"This is unlike any recent work I know of. It offers a challenging, often refreshing, and what will certainly be a controversial assessment of classical Athenian democracy and its significance to modern America. Samons is willing to tread where few other classicists are willing to go in print. He reminds readers that the Athenian democracy offers just as many negative lessons as positive ones, and topics like the popular vote, the dangers of state payments to individual citizens, the naturally acquisitive foreign policy of democratic governments, and the place of religion in democracy all come up for discussion and criticism. Samons has written an original and very provocative book."James Sickinger, author of Public Records and Archives in Classical Athens
"Professor Samons' lively and challenging account of ancient Athens raises important questions about democracy, ancient and modern. It will surely arouse keen interest and debate."Donald Kagan, author of The Peloponnesian War
In this elegantly written, carefully researched, and perceptive book, Samons presents a penetrating analysis of ancient Athenian democracy's dark sides. His book is as much about the errors and weaknesses of our own political system as it is about those of ancient Athens. Whether or not we agree with his critique and conclusions, this book is not merely thought-provoking: it is annoyingly discomforting, forcing us to re-examine firm beliefs and to discard easy solutions."Kurt A. Raaflaub, author of Discovery of Freedom in Ancient Greece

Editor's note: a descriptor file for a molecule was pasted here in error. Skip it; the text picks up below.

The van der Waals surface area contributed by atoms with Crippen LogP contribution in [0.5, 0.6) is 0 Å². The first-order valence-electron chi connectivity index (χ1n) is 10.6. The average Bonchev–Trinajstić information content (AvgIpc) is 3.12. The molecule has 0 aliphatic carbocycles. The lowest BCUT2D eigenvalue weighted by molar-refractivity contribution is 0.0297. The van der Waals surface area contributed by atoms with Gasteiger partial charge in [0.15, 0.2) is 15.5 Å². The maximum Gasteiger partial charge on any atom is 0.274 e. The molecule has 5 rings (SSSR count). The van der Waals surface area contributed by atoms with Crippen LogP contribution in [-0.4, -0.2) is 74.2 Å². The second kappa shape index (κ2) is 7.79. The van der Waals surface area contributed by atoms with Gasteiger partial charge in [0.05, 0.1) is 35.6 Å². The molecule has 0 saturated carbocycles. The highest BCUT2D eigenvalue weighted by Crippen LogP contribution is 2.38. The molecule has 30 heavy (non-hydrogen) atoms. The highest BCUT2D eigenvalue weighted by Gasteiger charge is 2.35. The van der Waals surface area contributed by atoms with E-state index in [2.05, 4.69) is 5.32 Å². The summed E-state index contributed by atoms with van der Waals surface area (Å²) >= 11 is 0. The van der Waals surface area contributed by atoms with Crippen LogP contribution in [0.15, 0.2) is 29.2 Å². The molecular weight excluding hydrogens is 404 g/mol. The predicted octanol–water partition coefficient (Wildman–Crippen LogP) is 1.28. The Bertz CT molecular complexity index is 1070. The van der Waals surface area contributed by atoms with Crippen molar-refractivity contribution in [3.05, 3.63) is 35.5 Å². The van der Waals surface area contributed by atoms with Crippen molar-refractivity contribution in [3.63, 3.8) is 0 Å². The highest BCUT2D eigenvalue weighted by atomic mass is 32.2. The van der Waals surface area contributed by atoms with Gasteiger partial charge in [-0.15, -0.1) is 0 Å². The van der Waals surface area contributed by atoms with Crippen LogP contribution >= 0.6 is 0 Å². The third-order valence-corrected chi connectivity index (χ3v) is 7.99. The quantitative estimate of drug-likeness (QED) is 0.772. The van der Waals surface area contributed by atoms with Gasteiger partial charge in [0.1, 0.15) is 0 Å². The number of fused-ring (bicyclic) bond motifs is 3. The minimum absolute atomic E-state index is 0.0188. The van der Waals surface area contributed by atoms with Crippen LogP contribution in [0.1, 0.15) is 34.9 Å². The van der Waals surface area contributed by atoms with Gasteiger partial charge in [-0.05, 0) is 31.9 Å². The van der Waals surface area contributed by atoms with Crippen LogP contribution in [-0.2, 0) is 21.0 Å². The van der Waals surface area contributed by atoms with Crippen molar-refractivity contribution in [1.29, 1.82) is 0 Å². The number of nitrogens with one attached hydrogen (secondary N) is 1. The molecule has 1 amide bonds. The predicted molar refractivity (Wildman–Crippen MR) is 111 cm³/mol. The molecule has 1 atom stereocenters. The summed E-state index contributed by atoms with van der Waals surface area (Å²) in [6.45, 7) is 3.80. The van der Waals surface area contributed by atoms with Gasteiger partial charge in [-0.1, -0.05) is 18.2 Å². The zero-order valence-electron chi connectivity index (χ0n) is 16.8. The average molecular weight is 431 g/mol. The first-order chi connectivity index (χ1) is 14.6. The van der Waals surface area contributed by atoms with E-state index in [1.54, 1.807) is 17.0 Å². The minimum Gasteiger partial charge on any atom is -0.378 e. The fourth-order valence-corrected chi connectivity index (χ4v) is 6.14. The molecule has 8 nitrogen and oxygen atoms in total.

In this marvelously unfashionable book, Samons debunks much of what passes in the current-day academy as scholarship on classical Athens, demonstrating that it is an ideologically-driven apology for a radically defective form of government.
In the process, he casts light on the perspicacity of America's founding fathers and on the unthinking populism that threatens in our own day to ruin their legacy."Paul A. Rahe, author of Republics Ancient and Modern: Classical Republicanism and the American Revolution
"We are in the greatest age of democracy since antiquity and in the most need of guidance about the wisdom of government by majority vote. Precisely for that reason Professor Samons offers a bold and unbridled look at the nature and history of democracies, ancient and modern. He reminds us that we are capable of doing as much evil as good when constitutional protections and republican oversight are not there to moderate the instant desires of the majority. This is an engaging, provocative, and timely study of ancient Athens and modern America that should serve as a cautionary reminder to both romantic scholars and zealous diplomats."Victor Davis Hanson, author of The Other Greeks